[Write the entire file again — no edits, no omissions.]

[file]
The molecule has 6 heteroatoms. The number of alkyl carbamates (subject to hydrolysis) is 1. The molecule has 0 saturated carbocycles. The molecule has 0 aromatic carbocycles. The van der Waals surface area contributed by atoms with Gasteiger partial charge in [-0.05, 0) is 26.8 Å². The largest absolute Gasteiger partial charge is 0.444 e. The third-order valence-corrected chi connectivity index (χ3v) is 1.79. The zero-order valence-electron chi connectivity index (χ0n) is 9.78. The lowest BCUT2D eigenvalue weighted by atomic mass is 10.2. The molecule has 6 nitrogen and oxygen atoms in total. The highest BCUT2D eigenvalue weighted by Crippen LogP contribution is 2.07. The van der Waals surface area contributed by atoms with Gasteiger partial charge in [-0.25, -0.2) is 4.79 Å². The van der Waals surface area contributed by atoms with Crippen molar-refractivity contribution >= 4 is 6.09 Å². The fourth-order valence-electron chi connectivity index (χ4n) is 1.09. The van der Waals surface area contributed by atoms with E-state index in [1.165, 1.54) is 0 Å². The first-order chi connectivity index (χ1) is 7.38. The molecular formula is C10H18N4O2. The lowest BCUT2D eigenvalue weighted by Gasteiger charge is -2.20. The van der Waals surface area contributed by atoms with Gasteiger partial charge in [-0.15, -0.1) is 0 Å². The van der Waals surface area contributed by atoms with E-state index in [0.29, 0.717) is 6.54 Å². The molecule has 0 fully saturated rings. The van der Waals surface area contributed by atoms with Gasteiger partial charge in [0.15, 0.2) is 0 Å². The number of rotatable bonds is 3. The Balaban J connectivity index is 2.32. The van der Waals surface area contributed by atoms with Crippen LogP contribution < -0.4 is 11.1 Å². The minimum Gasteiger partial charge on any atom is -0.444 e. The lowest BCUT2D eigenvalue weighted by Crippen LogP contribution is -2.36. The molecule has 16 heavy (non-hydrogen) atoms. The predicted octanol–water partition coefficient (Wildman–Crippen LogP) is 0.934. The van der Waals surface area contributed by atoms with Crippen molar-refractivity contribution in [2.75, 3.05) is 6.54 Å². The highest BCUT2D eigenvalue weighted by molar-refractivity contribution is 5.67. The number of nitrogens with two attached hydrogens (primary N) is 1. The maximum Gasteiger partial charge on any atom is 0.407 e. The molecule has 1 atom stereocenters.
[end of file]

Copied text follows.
The molecule has 6 heteroatoms. The number of alkyl carbamates (subject to hydrolysis) is 1. The molecule has 0 saturated carbocycles. The molecule has 0 aromatic carbocycles. The van der Waals surface area contributed by atoms with Gasteiger partial charge in [-0.05, 0) is 26.8 Å². The largest absolute Gasteiger partial charge is 0.444 e. The third-order valence-corrected chi connectivity index (χ3v) is 1.79. The zero-order valence-electron chi connectivity index (χ0n) is 9.78. The lowest BCUT2D eigenvalue weighted by atomic mass is 10.2. The molecule has 6 nitrogen and oxygen atoms in total. The highest BCUT2D eigenvalue weighted by Crippen LogP contribution is 2.07. The van der Waals surface area contributed by atoms with Gasteiger partial charge in [-0.25, -0.2) is 4.79 Å². The van der Waals surface area contributed by atoms with Crippen molar-refractivity contribution >= 4 is 6.09 Å². The fourth-order valence-electron chi connectivity index (χ4n) is 1.09. The van der Waals surface area contributed by atoms with E-state index in [1.165, 1.54) is 0 Å². The first-order chi connectivity index (χ1) is 7.38. The molecular formula is C10H18N4O2. The lowest BCUT2D eigenvalue weighted by Gasteiger charge is -2.20. The van der Waals surface area contributed by atoms with Gasteiger partial charge in [-0.15, -0.1) is 0 Å². The van der Waals surface area contributed by atoms with E-state index in [0.29, 0.717) is 6.54 Å². The molecule has 0 fully saturated rings. The van der Waals surface area contributed by atoms with Gasteiger partial charge in [0.15, 0.2) is 0 Å². The number of rotatable bonds is 3. The Balaban J connectivity index is 2.32. The van der Waals surface area contributed by atoms with Crippen LogP contribution < -0.4 is 11.1 Å². The minimum Gasteiger partial charge on any atom is -0.444 e. The lowest BCUT2D eigenvalue weighted by Crippen LogP contribution is -2.36. The molecule has 16 heavy (non-hydrogen) atoms. The predicted octanol–water partition coefficient (Wildman–Crippen LogP) is 0.934. The van der Waals surface area contributed by atoms with Crippen molar-refractivity contribution in [2.75, 3.05) is 6.54 Å². The highest BCUT2D eigenvalue weighted by molar-refractivity contribution is 5.67. The number of nitrogens with two attached hydrogens (primary N) is 1. The maximum Gasteiger partial charge on any atom is 0.407 e. The molecule has 1 atom stereocenters.